You’re investing resources and a lot of money into creating content, but your web traffic is as quiet as a side street in Pofadder. Here’s how you can fix it.

The popular saying, ‘Content is king,’ has been exhausted by marketers justifying the need to feature more than just product on company websites. If content is so important, then why do the meaty parts of your website get so little traffic? The fact is, done right, content has the power to forge loyalty and influence purchase decisions. There could be easy-to-fix issues sabotaging your attempts to grow your audience. Resolving the below will ensure your site is on the path to rush hour traffic.

1. No content strategy
Just like any other strategy in the business, a content strategy puts purpose behind the information you put out, ensuring that every post works towards business outcomes and is not created for the sake of it. A strategy keeps your content from veering off course and ensures the information is targeted for the right audience, the right purpose, at the right time. “It’s best to start with the business and marketing goals, and have these determine the content strategy (in line with budget) – rather than, for example, assuming you need to use every possible social platform every day simply because other brands do. This might seem obvious, but it’s common for brands to try and do everything for fear of missing out, which invariably leads to poor ROI. Starting with exactly the right kind of content for your target audience, on the right channels – and building slowly – avoids all-too-common waste,” says Paige Dorkin, TPP Digital Director.

2. Poor SEO
Targeting the most relevant keywords is important to make sure that the search engine selects your web page as the best response to a user query. Understanding user intent is therefore the most effective method of selecting and defining your key words. Different terms have different functions so ensure you use a good mix of head terms (broad, evergreen general search keywords for a certain topic), long-tail keywords (terms of more than three words, drilling down more specifically on a topic) and short-term fresh keywords (buzzwords that are time-sensitive, relating to a new launch or event).

3. No schedule
Predictability and routine have their benefits when it comes to content. Your customer should have a general idea of the frequency of content updates so that they receive a fresh content experience every time they engage with your platform. Finding the same stale posts on their next visit is the fastest way to lose an audience for good. Posting regularly not only creates a traffic spike on the days you post, but keeps a steady stream of eyeballs on your page because Google perceives updated content as more ‘accurate’, ranking your page higher.

4. No social media integration
Creating content and uploading it to your website without sharing it on your business’ social media is like serving food in the dark. People need to be able to find and consume your content easily. They are more likely to see a post about an article they are interested in on their feed than they are to type in their search engine. So give people what they want, where they are.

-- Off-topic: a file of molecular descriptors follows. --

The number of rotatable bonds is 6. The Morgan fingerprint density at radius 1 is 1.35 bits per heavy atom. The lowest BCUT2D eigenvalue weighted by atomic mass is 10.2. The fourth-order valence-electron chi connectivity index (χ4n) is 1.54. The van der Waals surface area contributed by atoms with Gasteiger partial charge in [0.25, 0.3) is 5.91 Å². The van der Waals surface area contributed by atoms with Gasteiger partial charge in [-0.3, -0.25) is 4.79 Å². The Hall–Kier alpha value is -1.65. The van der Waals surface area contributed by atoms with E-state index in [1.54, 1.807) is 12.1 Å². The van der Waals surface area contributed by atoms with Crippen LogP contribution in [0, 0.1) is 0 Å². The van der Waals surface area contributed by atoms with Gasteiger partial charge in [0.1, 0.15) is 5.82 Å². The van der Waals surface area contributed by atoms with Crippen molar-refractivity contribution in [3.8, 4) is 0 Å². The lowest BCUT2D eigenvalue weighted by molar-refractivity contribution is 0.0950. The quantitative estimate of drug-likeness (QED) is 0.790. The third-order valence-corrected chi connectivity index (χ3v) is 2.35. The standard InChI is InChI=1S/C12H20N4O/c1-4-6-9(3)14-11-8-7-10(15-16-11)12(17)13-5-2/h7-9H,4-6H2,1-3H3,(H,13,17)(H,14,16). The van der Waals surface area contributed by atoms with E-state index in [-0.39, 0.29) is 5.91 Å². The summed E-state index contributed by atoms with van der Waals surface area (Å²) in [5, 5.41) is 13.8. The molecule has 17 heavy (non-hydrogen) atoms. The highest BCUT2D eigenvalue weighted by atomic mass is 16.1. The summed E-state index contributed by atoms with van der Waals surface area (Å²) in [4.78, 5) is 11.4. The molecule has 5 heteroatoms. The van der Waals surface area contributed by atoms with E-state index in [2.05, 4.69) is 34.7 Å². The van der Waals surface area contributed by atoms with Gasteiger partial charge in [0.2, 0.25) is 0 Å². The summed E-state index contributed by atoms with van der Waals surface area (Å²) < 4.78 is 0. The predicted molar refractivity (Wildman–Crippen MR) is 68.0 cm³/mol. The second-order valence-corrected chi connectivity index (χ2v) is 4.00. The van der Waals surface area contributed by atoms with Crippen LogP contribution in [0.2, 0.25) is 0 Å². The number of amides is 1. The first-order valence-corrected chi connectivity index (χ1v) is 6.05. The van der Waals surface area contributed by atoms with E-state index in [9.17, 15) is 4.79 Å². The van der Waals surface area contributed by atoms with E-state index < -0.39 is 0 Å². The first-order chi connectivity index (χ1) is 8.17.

5. Website updates and design changes
If your site was designed when dial-up internet was a thing, an update is necessary but be careful of changes that could result in being indexed differently by search engines. Complicated design changes that slow page load times and frustrate the user experience will invariably affect your traffic negatively.

6. Poor information architecture
Content should be easy to find on your website. A user will click off your site if they need to drill down too deep to find what they’re looking for, if the home page is too cluttered, or if there are too many flashing pop-ups or other dynamic content on the page. Ensure the information is laid out in a user-friendly manner for the best user experience that will improve time spent on each page. According to the Content Marketing Institute, page experience also influences how well you rank as part of Google’s Core Web Vitals, factors it uses to assess a web page.

7. Poor content quality
“The quality of your content is paramount,” says Paige. “It has to inspire, delight or offer real substance to your potential customers (preferably something they’re not already getting elsewhere), or it will be drowned out.” Google’s Core Web Vitals also include the quality of web page content. It will penalise, and rank lower, web pages with poor content quality. You might be wondering how a machine is able to identify good writing, but here are the key criteria it uses to deduce this, among others:

  • Pages with unnatural links – artificial links used to manipulate search ranking, Google defines these as “links that weren’t editorially placed or vouched for by the site’s owner on a page”
  • Pages with low main content (i.e. really short posts)
  • Click-bait headlines that do not describe the main content
  • Unmaintained websites
  • Pages with detrimental links like malware

You can read the full Google quality guideline here. Developing strong, well-written content that ticks all the right boxes often requires experienced content marketers to manage this for you and who can assist you from strategy to execution, with measurable results. Get in touch with us to learn more.


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